L-R, Stoney, Chas, and the mended Silverado background

Strange, this bump in the road, a major inconvenience when I needed it the least, enriched my life, reinforced my faith in the basic goodness of people, and lead to quiet contemplation on the ride on AZ-80 from above the Mogollon Rim down to the Valley of the Sun.

Becker Butte Lookout


Straight from the pages of Arizona Highways, the breathtaking scenery is as welcome as the thirty minute stop to remove fallen rocks.

Below, a genuine American Indian princess and AzDOT employee shares stories and candy with me while waiting.


My sincere thanks to the support team and I wish them all the best:

  • Karla 
  • The wrecker driver with a clean sense of smell
  • Stoney, Nicole, their son, and staff at the RVGarage
  • The ladies at the El-Jo and the Paint Pony Lodge, in Show Low
  • Show Low, AZ., Hatch Toyota rental rep, Jolene Dailey, for the Rav4, efficiency, and a smile that can melt gloom and lighten the room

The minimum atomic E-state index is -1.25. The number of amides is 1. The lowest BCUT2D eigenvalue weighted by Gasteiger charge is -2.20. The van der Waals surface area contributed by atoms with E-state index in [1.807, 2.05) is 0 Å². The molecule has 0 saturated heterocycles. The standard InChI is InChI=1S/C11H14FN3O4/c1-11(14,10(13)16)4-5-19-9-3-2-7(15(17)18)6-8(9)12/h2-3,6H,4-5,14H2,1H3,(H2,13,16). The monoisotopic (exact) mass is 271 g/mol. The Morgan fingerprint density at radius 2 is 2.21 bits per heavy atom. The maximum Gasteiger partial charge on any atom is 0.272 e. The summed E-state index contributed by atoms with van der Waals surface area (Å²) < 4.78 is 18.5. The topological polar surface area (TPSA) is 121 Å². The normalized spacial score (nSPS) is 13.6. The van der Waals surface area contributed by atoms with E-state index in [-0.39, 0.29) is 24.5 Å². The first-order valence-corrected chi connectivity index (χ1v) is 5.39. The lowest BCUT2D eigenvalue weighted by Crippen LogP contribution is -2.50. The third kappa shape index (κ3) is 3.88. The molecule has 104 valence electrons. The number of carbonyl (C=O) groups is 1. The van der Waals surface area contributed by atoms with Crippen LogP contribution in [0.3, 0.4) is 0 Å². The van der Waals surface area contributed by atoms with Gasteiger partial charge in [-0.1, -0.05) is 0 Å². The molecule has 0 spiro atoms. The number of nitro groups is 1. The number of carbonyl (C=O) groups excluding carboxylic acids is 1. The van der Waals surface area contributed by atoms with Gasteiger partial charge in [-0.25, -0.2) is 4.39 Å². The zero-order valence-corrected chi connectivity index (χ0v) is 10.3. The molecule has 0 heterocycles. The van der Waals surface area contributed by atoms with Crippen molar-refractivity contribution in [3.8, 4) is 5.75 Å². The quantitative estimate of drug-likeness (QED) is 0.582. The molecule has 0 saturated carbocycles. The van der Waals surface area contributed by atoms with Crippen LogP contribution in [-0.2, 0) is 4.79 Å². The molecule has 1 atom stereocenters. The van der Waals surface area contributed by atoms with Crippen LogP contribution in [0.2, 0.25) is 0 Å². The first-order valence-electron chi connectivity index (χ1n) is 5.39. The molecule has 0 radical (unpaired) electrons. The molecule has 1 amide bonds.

• Princess SummerFallWinterSpring and her avalanche stories

A trip planned to cover 1800 miles in four days had turned into an odyssey of 2400 miles, over 14 days, sleeping in nine different beds, losing seven pounds, five days of food poisoning, and a small dent in the travel budget.

It was worth it.



The Legend of Stoney Gilliam

Tuesday, January 14th, 2014

In the rear view mirror, what once was referred to as a cold front, then redefined as an arctic blast, has now morphed into a Polar Vortex.  The weather media have fallen into the exaggeration trap of their newsy colleagues who have given us the fiscal cliff, quantitative easing, the dreaded taper and the nuclear option.